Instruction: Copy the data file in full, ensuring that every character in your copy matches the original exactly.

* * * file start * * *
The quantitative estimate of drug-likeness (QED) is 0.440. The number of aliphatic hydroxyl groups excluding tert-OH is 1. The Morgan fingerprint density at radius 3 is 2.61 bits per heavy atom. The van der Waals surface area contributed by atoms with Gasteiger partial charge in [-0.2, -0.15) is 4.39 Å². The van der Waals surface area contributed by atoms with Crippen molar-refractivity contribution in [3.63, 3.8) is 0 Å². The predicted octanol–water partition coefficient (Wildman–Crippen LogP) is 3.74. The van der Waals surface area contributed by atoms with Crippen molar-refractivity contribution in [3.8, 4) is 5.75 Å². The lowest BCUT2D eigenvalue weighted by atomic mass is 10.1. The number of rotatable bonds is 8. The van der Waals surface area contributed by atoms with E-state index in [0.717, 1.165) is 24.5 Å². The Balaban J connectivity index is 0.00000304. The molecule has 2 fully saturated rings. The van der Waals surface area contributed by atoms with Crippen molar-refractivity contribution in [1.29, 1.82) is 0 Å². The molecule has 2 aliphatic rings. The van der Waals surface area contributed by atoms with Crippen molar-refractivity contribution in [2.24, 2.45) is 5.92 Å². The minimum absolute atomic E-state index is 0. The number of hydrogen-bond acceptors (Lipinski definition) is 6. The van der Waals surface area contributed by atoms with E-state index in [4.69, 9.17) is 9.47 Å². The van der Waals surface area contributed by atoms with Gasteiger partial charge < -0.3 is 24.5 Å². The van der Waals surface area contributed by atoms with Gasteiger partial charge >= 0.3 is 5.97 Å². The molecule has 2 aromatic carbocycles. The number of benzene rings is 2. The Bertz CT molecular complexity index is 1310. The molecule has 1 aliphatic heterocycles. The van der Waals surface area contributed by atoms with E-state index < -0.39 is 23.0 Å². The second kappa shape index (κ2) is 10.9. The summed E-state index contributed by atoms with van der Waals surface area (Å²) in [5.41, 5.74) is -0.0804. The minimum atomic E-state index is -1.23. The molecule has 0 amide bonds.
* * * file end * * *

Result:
The quantitative estimate of drug-likeness (QED) is 0.440. The number of aliphatic hydroxyl groups excluding tert-OH is 1. The Morgan fingerprint density at radius 3 is 2.61 bits per heavy atom. The van der Waals surface area contributed by atoms with Gasteiger partial charge in [-0.2, -0.15) is 4.39 Å². The van der Waals surface area contributed by atoms with Crippen molar-refractivity contribution in [3.63, 3.8) is 0 Å². The predicted octanol–water partition coefficient (Wildman–Crippen LogP) is 3.74. The van der Waals surface area contributed by atoms with Crippen molar-refractivity contribution in [3.8, 4) is 5.75 Å². The lowest BCUT2D eigenvalue weighted by atomic mass is 10.1. The number of rotatable bonds is 8. The van der Waals surface area contributed by atoms with E-state index in [0.717, 1.165) is 24.5 Å². The Balaban J connectivity index is 0.00000304. The molecule has 2 fully saturated rings. The van der Waals surface area contributed by atoms with Crippen molar-refractivity contribution in [1.29, 1.82) is 0 Å². The molecule has 2 aliphatic rings. The van der Waals surface area contributed by atoms with Crippen molar-refractivity contribution in [2.24, 2.45) is 5.92 Å². The minimum absolute atomic E-state index is 0. The number of hydrogen-bond acceptors (Lipinski definition) is 6. The van der Waals surface area contributed by atoms with E-state index in [4.69, 9.17) is 9.47 Å². The van der Waals surface area contributed by atoms with Gasteiger partial charge < -0.3 is 24.5 Å². The van der Waals surface area contributed by atoms with Gasteiger partial charge >= 0.3 is 5.97 Å². The molecule has 2 aromatic carbocycles. The number of benzene rings is 2. The Bertz CT molecular complexity index is 1310. The molecule has 1 aliphatic heterocycles. The van der Waals surface area contributed by atoms with E-state index < -0.39 is 23.0 Å². The second kappa shape index (κ2) is 10.9. The summed E-state index contributed by atoms with van der Waals surface area (Å²) in [5.41, 5.74) is -0.0804. The minimum atomic E-state index is -1.23. The molecule has 0 amide bonds.